On repeat viewings of this episode, I couldn't stop thinking about the women in the Doctor's life, and the function they serve. While cynics may say that the Doctor almost always has a female companion to "keep the dads watching," it is clear to me that the new series sees them as much more important. The Doctor needs a nurturing feminine influence to balance his own masculine, more aggressive tendencies: in Jungian terms, he needs their anima to balance out his animus. ("Sometimes you need someone to stop you," Donna Noble [Catherine Tate] tells him in "The Runaway Bride.") Here we see him surrounded by women teaching him important things about himself, and I don't think it's a coincidence that, with the word doctor perverted, the nobler masculine figures here—Strax and Rory—are both "nurses."
I also think that there are some very interesting places for the Doctor's character arc to go from this realization of what he has become, and Moffat has already seeded a certain development that could take this notion to fascinating new possibilities. I once would have opposed such a development, but now I think it not only could work, it might be the next logical step in the Doctor's evolution.
So—at the risk of looking foolish later—I'll go on the record now: the 12th Doctor may very well be a woman.
Random Observations, Speculations, and Favorite Bits:
- Yes, most of us saw the reveal coming, but—though I was 90% certain who River Song would turn out to be—the moment didn't feel anti-climactic in the slightest: it just felt right, and I felt as gleeful as the Doctor did.
- With all the fantastic character development hidden in this non-stop, balls-to-the-wall action episode, it was easy to miss what may be the most important moment. In his warning to Colonel Runaway, the Doctor says, "And when people come to you and ask if trying to get to me through the people I love is in any way a good idea, I want you to tell them your name." Love: has this Doctor, or any Doctor, ever said the word before? His old friend Vastra takes a sharp intake of breath on that line, and so did I.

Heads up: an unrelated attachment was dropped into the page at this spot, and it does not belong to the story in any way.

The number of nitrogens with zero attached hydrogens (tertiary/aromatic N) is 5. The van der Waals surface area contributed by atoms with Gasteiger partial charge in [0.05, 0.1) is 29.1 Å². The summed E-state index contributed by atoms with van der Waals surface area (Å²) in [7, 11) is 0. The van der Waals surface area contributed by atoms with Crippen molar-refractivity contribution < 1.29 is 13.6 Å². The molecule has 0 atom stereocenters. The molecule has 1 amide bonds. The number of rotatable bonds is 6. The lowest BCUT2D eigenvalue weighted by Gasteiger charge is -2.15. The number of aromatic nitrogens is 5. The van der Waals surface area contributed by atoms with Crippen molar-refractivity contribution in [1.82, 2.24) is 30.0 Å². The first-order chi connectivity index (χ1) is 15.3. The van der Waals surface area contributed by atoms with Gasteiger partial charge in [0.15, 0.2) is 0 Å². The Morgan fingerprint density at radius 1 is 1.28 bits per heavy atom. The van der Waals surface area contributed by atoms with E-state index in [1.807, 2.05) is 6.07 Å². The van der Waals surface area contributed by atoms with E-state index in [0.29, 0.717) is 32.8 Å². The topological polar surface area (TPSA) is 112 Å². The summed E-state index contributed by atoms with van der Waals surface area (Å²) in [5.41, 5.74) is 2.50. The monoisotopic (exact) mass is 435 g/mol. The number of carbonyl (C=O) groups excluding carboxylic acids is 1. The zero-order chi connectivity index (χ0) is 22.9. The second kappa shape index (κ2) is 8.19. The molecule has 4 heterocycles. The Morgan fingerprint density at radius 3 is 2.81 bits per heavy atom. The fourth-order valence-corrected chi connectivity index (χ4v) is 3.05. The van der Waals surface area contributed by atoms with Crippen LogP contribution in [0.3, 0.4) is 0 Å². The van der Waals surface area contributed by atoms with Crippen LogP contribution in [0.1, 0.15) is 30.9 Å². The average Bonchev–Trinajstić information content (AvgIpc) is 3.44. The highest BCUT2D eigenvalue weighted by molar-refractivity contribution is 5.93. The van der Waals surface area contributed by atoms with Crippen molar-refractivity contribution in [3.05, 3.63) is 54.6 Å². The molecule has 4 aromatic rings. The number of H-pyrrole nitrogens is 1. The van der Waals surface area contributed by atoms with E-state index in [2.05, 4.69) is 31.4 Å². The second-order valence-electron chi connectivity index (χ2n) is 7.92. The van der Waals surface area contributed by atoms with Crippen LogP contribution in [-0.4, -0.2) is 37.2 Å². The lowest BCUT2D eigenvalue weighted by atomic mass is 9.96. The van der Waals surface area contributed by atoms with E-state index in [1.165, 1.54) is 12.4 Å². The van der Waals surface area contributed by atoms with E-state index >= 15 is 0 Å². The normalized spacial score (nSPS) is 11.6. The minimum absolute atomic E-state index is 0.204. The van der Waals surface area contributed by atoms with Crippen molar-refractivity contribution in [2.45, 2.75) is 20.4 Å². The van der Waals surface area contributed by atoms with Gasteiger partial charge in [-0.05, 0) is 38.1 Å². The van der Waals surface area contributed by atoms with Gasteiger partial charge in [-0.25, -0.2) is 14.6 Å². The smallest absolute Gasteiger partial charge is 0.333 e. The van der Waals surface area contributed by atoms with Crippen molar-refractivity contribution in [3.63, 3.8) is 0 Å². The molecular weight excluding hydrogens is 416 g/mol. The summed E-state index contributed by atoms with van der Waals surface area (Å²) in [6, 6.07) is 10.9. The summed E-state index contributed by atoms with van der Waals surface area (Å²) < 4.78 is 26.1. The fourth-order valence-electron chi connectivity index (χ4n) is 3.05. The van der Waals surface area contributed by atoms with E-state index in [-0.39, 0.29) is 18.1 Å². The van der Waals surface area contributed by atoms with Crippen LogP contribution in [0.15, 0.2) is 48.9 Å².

- Recently I posted my review of X-Men: First Class, and, though I liked it, I commented that most of the characters barely registered as individuals. What that movie couldn't do in 132 minutes, however, "A Good Man Goes to War" accomplishes in 50: every one of the Doctor's allies is remarkably well drawn; they all not only seemed like real people, with real histories, but they each had their hero moments and a few good lines in the process. If you think for a moment it's easy to keep that many characters in play, and give each one their due, you're forgetting how badly you've seen it done elsewhere. It's evidence of great writing, and great directing, and a great deal of care taken to remember that it's the people who make any story matter.
- And that's to say nothing of our leads, who also all had tremendous, character-redefining scenes. (Seriously, I don't know how they fit it all in: somehow these 50 minutes were bigger on the inside.) I have to make special mention of Karen Gillan: if I ever doubted her acting ability, you will never hear me admit it now. Throughout this episode Amy Pond is transformed by motherhood—she overwhelmed with love, fear, and exhaustion—and she seems so much older than we've ever seen her before. Gillan crushes every scene.
- Moffat proves that he is every bit as good at scaring parents as he is at scaring children. Could there be anything more horrible than that moment when Amy's baby liquefies in her hands?
- He's also good at slipping in really off-color jokes that will escape the censors and kids alike. "I don't know why you put up with me," Madame Vastra tells her human lover, Jenny—right before demonstrating that she has a twelve-foot tongue.
- Rory's character arc—from Mickey Smith to Jaimie McCrimmon—is coming along nicely. (Next stop: Captain Jack?)
- "I speak baby."
- The mobile over the Doctor's cot: "The Doctor's first stars."
- "The Doctor will be back in LET'S KILL HITLER, Autumn 2011." Ha! And needless to say, it's going to be a long summer.